PALACE Residences. – There is no gentleman’s house in the west of Scotland, that, in its present state, can properly be, denominated a palace residence; but Drumlanrig, from its commanding situation, the extensive territory belonging to it, and the wealth and rank of its owner, we shall here consider as of this class. We feel the more justified in doing so, from the extensive improvements now carrying on in the grounds, and which will, doubtless, in a short time, be extended to the house. Nothing can exceed the dignity of the situation of this edifice; placed on a knoll, on the summit of an advancing ridge, backed by an extensive range of wooded hills and mountains, and commanding, in front, and to the right and left, as far as the eye can reach, a varied surface of corn and posture land, watered by a considerable stream which skirts the margin of the park, and terminating in hills of heath and pasture in the horizon. To whatever side the eye turns of this extensive and magnificent prospect, the whole is the property of the Duke of Buccleugh. As this property now exists, in a general point of view, there is little for the landscape-gardener to do, except forming two new approaches to the house, a new kitchen-garden; and modifying, by planting and by some changes on the surface, the park and pleasure-ground. An excellent kitchen-garden is already walled round, and the gardener’s house, about to be commenced, we were informed, will be the first in Scotland, not only as a commodious and complete dwelling, but as a specimen of cottage Gothic architecture. The designer of the garden,. Mr. Hannay, is the present head gardener at Drumlanrig; and the architect of the house is Mr. Burn of Edinburgh. As far as we saw the new line of approach, it did not appear to us at all satisfactory; because we could not conceive how the ascent to the house by it could be rendered either easy to travel over, or agreeable to the eye.
Judging from a hasty glance, we should say that the best way to procure two approaches of perfectly easy ascent, and descent, of great beauty and variety in the views seen from it, and of striking effect on arriving at the house, would be, to commence two or three miles to the right and left, and to lead from the present public road, a private one, on a uniform but very gentle slope, along the side of the range of hills at the back, or what is, we believe, the south side of the present flower-gardens. We would there form a court-yard to the palace, instead of the present one on the western front, reserving the extensive prospect from the north front to be obtained by the stranger first from the windows. As pleasure-ground, we would follow up the present style of the place, and form such additions and variations as would place two ranges of terrace-gardens on each side of the east, west, and north fronts. The beautiful terrace-gardens already existing show with how much effect this might be done. Whether we might not change the course of the river in some places, or produce ramifications from it, in such a way as to show more water from the palace windows, we did not take time enough to consider; but, at all events, we think we ascertained the practicability of diverting a part of its waters in such a way as to produce a powerful waterfall in one place, and a lake in another. We have great pleasure in stating that the flower-gardens were in the highest order and keeping, and the grass edgings to the walks entirely to our mind. Mr. Hannay we found fully concurring in all that we had said on that subject in our October article.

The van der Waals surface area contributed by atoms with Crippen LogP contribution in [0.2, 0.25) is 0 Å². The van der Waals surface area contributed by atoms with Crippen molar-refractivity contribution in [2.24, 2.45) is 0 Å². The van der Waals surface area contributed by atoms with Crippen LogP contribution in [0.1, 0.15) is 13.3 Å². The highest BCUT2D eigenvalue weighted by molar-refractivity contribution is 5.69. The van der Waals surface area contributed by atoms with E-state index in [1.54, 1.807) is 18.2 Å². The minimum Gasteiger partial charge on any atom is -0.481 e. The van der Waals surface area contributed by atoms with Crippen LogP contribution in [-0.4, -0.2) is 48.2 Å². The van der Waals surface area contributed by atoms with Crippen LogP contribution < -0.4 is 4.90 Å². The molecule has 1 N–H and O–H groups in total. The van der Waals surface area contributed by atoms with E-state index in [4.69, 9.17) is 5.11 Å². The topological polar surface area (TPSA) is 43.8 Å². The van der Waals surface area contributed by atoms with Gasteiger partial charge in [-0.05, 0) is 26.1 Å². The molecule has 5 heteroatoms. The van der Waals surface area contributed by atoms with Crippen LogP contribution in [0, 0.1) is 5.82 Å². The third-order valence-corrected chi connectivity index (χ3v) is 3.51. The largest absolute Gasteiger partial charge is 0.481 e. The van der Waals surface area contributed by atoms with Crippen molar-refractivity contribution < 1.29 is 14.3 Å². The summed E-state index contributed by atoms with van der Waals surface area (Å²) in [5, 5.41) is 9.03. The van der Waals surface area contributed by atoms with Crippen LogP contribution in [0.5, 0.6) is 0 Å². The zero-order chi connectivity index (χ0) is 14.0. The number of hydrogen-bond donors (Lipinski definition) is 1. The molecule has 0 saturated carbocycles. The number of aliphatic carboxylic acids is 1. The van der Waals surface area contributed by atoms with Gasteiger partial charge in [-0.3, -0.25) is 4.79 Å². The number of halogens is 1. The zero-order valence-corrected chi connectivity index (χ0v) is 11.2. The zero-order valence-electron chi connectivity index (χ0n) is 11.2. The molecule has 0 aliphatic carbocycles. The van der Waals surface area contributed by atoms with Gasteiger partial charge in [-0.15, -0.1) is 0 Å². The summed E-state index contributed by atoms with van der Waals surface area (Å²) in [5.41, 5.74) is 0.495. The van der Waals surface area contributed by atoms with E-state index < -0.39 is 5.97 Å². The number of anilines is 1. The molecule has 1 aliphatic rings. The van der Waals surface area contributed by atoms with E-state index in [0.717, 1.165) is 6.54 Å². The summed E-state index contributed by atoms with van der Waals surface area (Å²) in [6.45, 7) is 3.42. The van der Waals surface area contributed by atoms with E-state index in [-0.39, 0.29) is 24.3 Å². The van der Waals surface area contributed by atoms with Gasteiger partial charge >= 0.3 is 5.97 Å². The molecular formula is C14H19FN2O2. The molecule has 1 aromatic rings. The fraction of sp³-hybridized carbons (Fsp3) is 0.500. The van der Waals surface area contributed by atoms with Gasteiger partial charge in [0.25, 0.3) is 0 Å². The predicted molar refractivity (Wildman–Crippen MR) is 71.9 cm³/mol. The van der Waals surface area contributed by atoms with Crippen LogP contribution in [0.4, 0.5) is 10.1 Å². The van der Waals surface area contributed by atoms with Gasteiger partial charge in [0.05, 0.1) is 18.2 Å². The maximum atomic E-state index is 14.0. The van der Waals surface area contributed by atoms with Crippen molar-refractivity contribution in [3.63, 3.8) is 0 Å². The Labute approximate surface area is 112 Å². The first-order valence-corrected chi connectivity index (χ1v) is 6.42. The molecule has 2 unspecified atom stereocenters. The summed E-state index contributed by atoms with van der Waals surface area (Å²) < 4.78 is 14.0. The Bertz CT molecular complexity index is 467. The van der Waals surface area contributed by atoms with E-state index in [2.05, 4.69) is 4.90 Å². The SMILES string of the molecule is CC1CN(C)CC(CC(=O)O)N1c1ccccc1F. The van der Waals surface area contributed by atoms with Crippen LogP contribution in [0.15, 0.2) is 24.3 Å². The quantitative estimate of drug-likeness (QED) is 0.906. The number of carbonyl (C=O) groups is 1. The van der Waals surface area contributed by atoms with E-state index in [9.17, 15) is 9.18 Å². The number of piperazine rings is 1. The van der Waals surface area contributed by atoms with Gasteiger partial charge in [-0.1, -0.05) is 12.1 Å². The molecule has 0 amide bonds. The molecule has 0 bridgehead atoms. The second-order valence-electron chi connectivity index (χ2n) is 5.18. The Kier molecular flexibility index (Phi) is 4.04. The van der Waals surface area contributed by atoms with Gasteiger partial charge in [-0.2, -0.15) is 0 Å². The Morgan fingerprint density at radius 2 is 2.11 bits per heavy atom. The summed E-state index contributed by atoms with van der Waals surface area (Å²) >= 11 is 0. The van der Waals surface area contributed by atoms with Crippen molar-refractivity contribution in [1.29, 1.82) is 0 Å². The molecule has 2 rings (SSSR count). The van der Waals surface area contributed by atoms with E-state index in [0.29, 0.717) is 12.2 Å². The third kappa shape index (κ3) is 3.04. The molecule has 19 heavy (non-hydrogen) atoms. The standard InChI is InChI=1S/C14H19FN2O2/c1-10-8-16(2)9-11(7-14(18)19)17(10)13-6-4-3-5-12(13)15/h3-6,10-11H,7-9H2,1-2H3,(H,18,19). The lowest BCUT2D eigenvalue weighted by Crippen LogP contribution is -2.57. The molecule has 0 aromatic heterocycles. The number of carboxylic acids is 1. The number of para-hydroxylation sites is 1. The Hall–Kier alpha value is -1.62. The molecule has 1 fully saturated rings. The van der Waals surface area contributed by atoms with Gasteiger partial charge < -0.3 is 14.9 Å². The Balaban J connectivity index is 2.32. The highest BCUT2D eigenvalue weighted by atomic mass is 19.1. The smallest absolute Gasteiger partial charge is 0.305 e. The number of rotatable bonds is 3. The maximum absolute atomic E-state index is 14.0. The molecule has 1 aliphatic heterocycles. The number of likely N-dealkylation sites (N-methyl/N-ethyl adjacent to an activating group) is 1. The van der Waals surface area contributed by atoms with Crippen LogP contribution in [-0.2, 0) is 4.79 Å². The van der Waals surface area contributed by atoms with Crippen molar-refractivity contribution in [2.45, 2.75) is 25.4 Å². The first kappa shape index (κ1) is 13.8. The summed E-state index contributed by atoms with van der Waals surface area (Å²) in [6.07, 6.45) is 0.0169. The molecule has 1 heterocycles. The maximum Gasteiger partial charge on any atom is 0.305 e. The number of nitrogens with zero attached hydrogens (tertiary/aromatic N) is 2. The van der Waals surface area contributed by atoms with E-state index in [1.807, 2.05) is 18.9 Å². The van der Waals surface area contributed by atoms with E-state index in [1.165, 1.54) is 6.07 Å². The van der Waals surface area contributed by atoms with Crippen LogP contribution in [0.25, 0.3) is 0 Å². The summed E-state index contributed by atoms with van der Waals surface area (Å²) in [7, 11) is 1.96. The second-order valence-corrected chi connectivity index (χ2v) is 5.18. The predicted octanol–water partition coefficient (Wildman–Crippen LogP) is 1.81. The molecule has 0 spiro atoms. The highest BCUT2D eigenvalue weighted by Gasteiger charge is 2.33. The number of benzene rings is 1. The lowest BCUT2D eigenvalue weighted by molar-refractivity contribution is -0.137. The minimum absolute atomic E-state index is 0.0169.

Some instruction, as well as amusement, may perhaps be obtained by the reader, from the perusal of what the celebrated William Gilpin said of this place, then called Queensberry House, in his Observations relative chiefly to Picturesque Beauty in Scotland, &c., published in 1776. “The garden front of Queensberry House,” he observes, “opens on a very delightful piece of scenery. The ground falls from it, near a quarter of a mile, in a steep sloping lawn, which at the bottom is received by a river; and beyond that rises in lofty woody banks. All these objects are in the grandest style, except the river; which, though not large, is by no means inconsiderable. It is amazing what contrivance has been used to deform all this beauty. The descent from the house has a substratum of solid rock, which has been cut into three or four terraces, at an immense expense. The art of blasting rocks by gunpowder was not in use when this great work was undertaken. It was all performed by manual labour; and men now alive remember hearing their fathers say, that a workman, after employing a whole summer day with his pickaxe, would carry off in his apron all the stone he had chipped from the rock. How much less expensive is it, in general, to improve the face of nature, than to deform it. In improving, we gently follow; in deforming, we violently oppose. The Duke of Queensberry of that day, who carried on these works, seems himself to have been aware of his folly. He bundled up all the accounts together; and inscribed them, as I have been informed, with a grievous curse on any of his posterity who should ever look into them.” (p. 84.) The other observations made by Gilpin on this place are excellent, as, indeed, is all that he has written on picturesque beauty; always, however, making allowance for his almost exclusive admiration of that kind of beauty.
[Ed. The above post was written by John Claudius Loudon in 1831. The photograph was taken in 2008]